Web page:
Dislocation of the ball from the joint has always been a possible complication following hip replacement surgery. However, at Emory Orthopaedics, a couple of developments have significantly reduced, if not eliminated, those concerns.
One of these developments is the use of alternative bearing surfaces such as highly cross-linked polyethylene—a super-wear-resistant plastic—which enables surgeons to use larger-diameter balls (femoral heads) in the hip joint. The new, thinner bearing surfaces allow for larger-diameter femoral heads, making the hip intrinsically more stable.
Another development that has significantly increased hip stability is recognition of the importance of reconstructing the ligamentous capsule of the hip joint to its appropriate anatomic position at the completion of the hip replacement. The hip is held in place by the soft tissue around the hip—the capsule, the ligaments, and the tendons. If these are not put back in an anatomic position (i.e., where they came from), the hip will have a greater chance of dislocation.
At Emory Orthopaedics, what these developments mean is that we have become more comfortable allowing our patients to resume natural activities earlier after surgery. Traditionally, patients were told they shouldn’t bend their hip more than 90 degrees, shouldn’t cross their legs, should use an elevated toilet seat, etc. for up to three months following surgery. Patients were apprehensive about dislocating their hip. But with these new materials and improved methods, for most patients we’ve stopped using those restrictions in the early post-op period. Now we feel confident telling patients that they can sit however they’d like to, bend their hips, and so on. They can go straight to enjoying their new and improved hip.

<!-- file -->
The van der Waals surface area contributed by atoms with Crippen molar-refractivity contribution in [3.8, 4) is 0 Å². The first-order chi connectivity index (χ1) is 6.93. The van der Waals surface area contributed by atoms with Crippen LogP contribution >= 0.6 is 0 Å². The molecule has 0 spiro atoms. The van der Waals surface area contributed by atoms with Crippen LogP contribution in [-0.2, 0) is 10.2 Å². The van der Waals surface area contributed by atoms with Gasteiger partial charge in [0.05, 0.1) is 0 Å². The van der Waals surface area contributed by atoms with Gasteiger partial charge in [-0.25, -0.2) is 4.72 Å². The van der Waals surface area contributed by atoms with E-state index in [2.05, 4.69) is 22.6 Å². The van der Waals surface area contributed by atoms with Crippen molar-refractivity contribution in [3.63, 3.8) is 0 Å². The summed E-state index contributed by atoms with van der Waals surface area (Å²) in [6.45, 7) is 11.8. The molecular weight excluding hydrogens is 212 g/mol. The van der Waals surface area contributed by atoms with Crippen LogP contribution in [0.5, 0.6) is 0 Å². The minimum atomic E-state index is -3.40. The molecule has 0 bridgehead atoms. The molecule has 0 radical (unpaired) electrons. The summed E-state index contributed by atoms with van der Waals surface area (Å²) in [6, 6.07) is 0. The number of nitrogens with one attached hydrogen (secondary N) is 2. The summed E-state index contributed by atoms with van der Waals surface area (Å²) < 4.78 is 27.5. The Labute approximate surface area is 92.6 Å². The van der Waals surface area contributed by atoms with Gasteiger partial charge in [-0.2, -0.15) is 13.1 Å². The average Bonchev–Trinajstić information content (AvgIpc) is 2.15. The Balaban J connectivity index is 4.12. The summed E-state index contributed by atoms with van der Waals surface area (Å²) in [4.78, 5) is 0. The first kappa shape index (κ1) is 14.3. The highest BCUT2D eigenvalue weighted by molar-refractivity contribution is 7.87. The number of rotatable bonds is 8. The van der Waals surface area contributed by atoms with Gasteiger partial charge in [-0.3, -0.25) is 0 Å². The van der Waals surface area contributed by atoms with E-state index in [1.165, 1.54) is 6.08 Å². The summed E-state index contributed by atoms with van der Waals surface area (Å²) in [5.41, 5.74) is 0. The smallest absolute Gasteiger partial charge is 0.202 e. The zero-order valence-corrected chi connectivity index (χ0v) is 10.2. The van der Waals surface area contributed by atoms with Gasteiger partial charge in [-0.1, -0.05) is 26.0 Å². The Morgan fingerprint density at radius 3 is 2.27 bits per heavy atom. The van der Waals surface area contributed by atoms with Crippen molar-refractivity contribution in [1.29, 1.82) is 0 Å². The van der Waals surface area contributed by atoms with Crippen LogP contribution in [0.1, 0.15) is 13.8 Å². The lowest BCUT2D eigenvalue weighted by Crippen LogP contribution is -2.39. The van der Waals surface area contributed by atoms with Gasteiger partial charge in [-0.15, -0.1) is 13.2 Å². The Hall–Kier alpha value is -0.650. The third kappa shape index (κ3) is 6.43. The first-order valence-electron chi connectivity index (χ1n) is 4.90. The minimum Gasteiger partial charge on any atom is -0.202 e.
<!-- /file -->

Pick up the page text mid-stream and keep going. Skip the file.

Have you had or are you going to have joint capsule reconstruction surgery? We’d like to hear about your experience. Please take a moment to give us feedback in the comments section below.
About Dr. Roberson
James R. Roberson, MD, chairman of the Department of Orthopaedics and professor of Orthopaedic Surgery, specializes in treating hip and knee arthritis and has performed more than 10,000 hip and knee replacements over the course of his career. Dr. Roberson has practiced at Emory since 1982.